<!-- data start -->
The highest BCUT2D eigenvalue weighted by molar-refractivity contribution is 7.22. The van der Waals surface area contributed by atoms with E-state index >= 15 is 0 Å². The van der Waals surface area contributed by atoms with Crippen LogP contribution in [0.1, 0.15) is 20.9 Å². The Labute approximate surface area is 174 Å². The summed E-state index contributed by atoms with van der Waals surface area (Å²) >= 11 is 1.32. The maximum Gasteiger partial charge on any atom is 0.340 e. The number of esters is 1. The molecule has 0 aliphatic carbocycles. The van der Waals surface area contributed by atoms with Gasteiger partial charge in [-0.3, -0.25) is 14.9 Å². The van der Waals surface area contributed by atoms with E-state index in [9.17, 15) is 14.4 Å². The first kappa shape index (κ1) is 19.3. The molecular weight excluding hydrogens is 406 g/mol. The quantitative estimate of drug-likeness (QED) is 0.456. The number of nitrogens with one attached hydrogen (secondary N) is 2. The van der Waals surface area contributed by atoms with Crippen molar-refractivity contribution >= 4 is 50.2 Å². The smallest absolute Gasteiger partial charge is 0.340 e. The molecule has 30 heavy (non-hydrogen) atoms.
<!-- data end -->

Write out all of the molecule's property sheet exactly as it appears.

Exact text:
The highest BCUT2D eigenvalue weighted by molar-refractivity contribution is 7.22. The van der Waals surface area contributed by atoms with E-state index >= 15 is 0 Å². The van der Waals surface area contributed by atoms with Crippen LogP contribution in [0.1, 0.15) is 20.9 Å². The Labute approximate surface area is 174 Å². The summed E-state index contributed by atoms with van der Waals surface area (Å²) >= 11 is 1.32. The maximum Gasteiger partial charge on any atom is 0.340 e. The number of esters is 1. The molecule has 0 aliphatic carbocycles. The van der Waals surface area contributed by atoms with Gasteiger partial charge in [-0.3, -0.25) is 14.9 Å². The van der Waals surface area contributed by atoms with E-state index in [9.17, 15) is 14.4 Å². The first kappa shape index (κ1) is 19.3. The molecular weight excluding hydrogens is 406 g/mol. The quantitative estimate of drug-likeness (QED) is 0.456. The number of nitrogens with one attached hydrogen (secondary N) is 2. The van der Waals surface area contributed by atoms with Crippen molar-refractivity contribution >= 4 is 50.2 Å². The smallest absolute Gasteiger partial charge is 0.340 e. The molecule has 30 heavy (non-hydrogen) atoms.